Bulletin for the Study of Religion, Vol 47, No 1 (2018)

Urban Pareidolia: Fleeting but Hypermodern Signs of the Sacred?

Lionel Obadia


Urban settings have long been considered by scholars in religion as one of the main sites of the weakening of religion in the past decades, if not the main one. Indeed, according to the master narrative of modernity, urban life and the social and cultural mixing it implies, the quick transformations of traditional institutions that used to rule entire societies, changes in the frames and in the forms of social relationships, cultural intermingling and métissages, the diffusion of lay and rationalistic ideals in the urban populations, among many other factors, are supposed to have played a crucial role in what was labelled the “fading away” of ancient religious traditions, or at least, in the “withdrawal” of religion from the so-called “public sphere” and its relocation in a “private sphere” where it is now subject to individualization processes . But the context has dramatically changed in the recent years. Almost unexpectedly, urban settings have become the main site for the return of religion, and have revealed the other side of modernity: the revival of religious beliefs and practices that modern and industrialized societies, from North to South, from the West to the East, have witnessed, has mainly taken place in urban settings – although rural areas, for different reasons, have also been concerned by the “return of the sacred” (the reinvention of rural and remote “sacred sites”, the installation of many new religious movements in the countryside, in a dual location, half urban – half rural).

Download Media

PDF (Price: £17.50 )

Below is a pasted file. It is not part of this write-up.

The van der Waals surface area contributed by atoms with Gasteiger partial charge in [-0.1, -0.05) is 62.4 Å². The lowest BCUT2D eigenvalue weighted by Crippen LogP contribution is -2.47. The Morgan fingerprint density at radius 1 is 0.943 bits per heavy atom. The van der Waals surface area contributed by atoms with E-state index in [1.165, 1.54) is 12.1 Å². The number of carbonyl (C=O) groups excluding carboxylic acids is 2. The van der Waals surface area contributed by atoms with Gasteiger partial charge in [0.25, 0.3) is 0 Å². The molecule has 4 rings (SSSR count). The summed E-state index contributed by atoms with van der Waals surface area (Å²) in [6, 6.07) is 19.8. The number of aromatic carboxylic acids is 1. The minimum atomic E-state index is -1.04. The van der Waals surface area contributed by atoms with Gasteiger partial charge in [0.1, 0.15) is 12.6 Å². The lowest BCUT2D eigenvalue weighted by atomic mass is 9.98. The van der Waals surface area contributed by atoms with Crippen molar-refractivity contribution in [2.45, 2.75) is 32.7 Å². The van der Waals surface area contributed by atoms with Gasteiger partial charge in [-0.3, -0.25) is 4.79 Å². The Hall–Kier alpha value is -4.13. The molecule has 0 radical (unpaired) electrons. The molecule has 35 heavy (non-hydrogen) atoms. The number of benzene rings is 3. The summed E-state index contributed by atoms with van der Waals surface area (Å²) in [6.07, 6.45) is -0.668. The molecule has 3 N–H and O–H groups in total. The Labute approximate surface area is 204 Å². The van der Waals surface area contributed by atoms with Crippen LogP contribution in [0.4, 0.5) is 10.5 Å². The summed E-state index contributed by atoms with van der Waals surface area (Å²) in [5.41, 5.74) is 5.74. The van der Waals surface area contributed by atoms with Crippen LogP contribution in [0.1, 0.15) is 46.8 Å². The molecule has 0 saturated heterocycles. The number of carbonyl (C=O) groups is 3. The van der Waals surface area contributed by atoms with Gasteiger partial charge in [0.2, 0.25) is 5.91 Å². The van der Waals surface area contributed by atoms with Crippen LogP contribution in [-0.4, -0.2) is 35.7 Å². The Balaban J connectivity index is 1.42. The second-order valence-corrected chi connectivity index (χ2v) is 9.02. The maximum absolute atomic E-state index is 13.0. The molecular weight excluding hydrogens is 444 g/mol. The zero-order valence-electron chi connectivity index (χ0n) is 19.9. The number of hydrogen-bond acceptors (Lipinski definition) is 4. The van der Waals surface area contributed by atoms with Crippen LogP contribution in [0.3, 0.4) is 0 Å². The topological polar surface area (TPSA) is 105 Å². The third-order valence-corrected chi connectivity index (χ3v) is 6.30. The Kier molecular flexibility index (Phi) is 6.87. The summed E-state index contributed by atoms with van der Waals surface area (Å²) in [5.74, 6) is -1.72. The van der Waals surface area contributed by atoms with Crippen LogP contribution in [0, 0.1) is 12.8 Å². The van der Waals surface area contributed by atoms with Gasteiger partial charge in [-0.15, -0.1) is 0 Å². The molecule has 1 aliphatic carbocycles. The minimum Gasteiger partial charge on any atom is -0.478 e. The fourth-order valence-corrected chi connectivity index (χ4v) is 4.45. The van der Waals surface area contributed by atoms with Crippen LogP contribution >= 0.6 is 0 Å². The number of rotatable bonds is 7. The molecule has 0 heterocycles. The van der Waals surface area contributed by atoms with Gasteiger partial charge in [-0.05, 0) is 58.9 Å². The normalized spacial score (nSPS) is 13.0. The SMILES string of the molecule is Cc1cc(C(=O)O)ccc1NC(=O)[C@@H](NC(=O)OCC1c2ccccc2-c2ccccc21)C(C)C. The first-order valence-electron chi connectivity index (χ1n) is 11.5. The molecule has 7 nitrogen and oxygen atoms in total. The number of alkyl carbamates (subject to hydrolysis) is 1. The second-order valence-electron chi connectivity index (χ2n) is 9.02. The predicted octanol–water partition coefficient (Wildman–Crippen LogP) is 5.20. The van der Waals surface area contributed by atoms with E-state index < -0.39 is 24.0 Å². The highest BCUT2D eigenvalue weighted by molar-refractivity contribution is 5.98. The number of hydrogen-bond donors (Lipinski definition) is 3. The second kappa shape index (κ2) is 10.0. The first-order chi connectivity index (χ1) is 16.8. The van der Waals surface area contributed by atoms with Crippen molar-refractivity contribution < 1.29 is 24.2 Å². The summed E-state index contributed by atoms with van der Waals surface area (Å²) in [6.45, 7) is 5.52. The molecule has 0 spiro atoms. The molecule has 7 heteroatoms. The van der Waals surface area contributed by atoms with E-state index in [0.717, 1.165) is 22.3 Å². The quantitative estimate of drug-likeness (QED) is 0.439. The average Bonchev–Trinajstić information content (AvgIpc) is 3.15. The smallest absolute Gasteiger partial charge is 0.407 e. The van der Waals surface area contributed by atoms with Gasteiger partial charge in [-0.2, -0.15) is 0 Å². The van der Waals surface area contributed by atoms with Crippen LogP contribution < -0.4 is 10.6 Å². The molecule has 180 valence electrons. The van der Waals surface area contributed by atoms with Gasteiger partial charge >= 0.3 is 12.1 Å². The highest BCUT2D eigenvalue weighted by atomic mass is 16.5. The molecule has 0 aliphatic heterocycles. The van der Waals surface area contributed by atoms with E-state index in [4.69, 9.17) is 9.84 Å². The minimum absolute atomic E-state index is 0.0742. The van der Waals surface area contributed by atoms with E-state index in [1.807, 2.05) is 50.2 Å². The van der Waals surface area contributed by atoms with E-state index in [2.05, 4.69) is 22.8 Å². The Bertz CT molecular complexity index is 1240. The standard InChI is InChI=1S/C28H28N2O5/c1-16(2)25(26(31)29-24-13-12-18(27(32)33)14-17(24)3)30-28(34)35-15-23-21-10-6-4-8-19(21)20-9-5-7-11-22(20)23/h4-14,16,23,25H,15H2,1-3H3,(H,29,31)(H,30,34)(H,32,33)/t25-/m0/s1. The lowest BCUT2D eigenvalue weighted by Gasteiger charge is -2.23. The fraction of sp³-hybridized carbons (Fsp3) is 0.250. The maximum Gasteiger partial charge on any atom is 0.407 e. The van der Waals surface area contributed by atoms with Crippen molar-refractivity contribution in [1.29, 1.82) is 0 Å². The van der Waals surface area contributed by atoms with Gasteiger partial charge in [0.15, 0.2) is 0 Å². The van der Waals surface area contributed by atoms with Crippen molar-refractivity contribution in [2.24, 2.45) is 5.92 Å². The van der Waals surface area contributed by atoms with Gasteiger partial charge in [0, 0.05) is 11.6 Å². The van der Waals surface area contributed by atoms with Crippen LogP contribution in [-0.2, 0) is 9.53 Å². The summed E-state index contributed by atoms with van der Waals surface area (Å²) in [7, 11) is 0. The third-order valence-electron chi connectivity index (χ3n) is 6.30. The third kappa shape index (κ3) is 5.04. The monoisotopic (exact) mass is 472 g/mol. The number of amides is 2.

DOI: 10.1558/bsor.33670


Atran, Scott. 2002. In Gods We Trust. The Evolutionary Landscape of
Religion. New York: Oxford University Press.

Bastide, Roger. 1975. Le sacré sauvage, et autres essais. Paris:

Boyer, Pascal, 1997. La religion comme phénomène naturel. Paris:

Chidester, David. 2005. Authentic Fakes: Religion and American
Popular Culture. Berkeley: University of California Press.

Cipriani, Roberto. 1984. “Religion and Politics. The Italian Case:
Diffused Religion.” Archives de sciences sociales des religions 58
(1): 29–51. https://doi.org/10.3406/assr.1984.2325.

Eliade, Mircea. 1965. Le sacré et le profane. Paris: Gallimard.

Edelman, Nicole. 2006. Histoire de la voyance et du paranormal: Du
XVIIIe siècle à nos jours. Paris: Le Seuil.

Favret-Saada, Jeanne. 1994. “Weber, les émotions et la religion.”
Terrain 22: 93–108  https://doi.org/10.4000/terrain.3088.

Guthrie, Stewart E. 1995. Faces in the Clouds: A New Theory of
Religion. New York: Oxford University Press

Hervieu-Léger, Danièle, 2000. Religion as a Chain of Memory. New
Brunswick, NJ: Rutgers University Press.

Introvigne, Massimo. 1995. Il ritorno della magia. Milan: Ancora.

Liu, Jiangang, Jun Li, Lu Feng, Ling Li, Jie Tian, and Kang Lee.
2014. “Seeing Jesus in Toast: Neural and Behavioral Correlates of
Face Pareidolia.” Cortex 53: 60–77.

Lee, Joanne. 2016. “I See Faces: Popular Pareidolia and the
Proliferation of Meaning.” In Materiality and Popular Culture: The
Popular Life Of Things, edited by Ania Malinowska Lebek Karolina,
105–28. Routledge Research in Cultural and Media Studies. London:

Nickell, Joe. 2007. Adventures In Paranormal Investigation.
Lexington, KY: University Press of Kentucky.

Oppy, Graham, ed. 2015. The Routledge Handbook of Contemporary
Philosophy of Religion. London: Routledge.

Parker, G. Christián. 1998. “Modern Popular religion. A Complex
Object of Study for Sociology.” International Sociology 13 (2):

Reed, Graham. 1988. The Psychology of Anomalous Experience: A
Cognitive Approach. Buffalo, NY: Prometheus Books.

Sagan, Carl. 1995. The Demon-Haunted World: Science as a Candle in
the Dark. New York: Random House.

Uchiyama, Makoto, Yoshiyuki Nishio, Kayoko Yokoi, Kazumi Hirayama,
Toru Imamura, Tatsuo Shimomura, and Etsuro Mori. 2012. “Pareidolias:
Complex Visual Illusions in Dementia with Lewy Bodies.” Brain 135:
2458-69. https://doi.org/10.1093/brain/aws126/.

Vasquez, Manuel, and Marie Marquardt. 2000. “Globalizing the Rainbow
Madonna: Old Time Religion in the Present Age.” Theory, Culture and
Society 17 (4): 119–43. href="https://doi.org/10.1177/02632760022051347.">https://doi.org/10.1177/02632760022051347.

Wightman, Gregory, 2015. The Origins of Religion in the Paleolithic.
Lanham, MD: Rowman and Littlefield.

Zusne, Leonard, and Warren H. Jones. 1982. Anomalistic Psychology.
Hillsdale, NJ: Lawrence Erlbaum Associates.


  • There are currently no refbacks.

Equinox Publishing Ltd - 415 The Workstation 15 Paternoster Row, Sheffield, S1 2BX United Kingdom
Telephone: +44 (0)114 221-0285 - Email: info@equinoxpub.com

Privacy Policy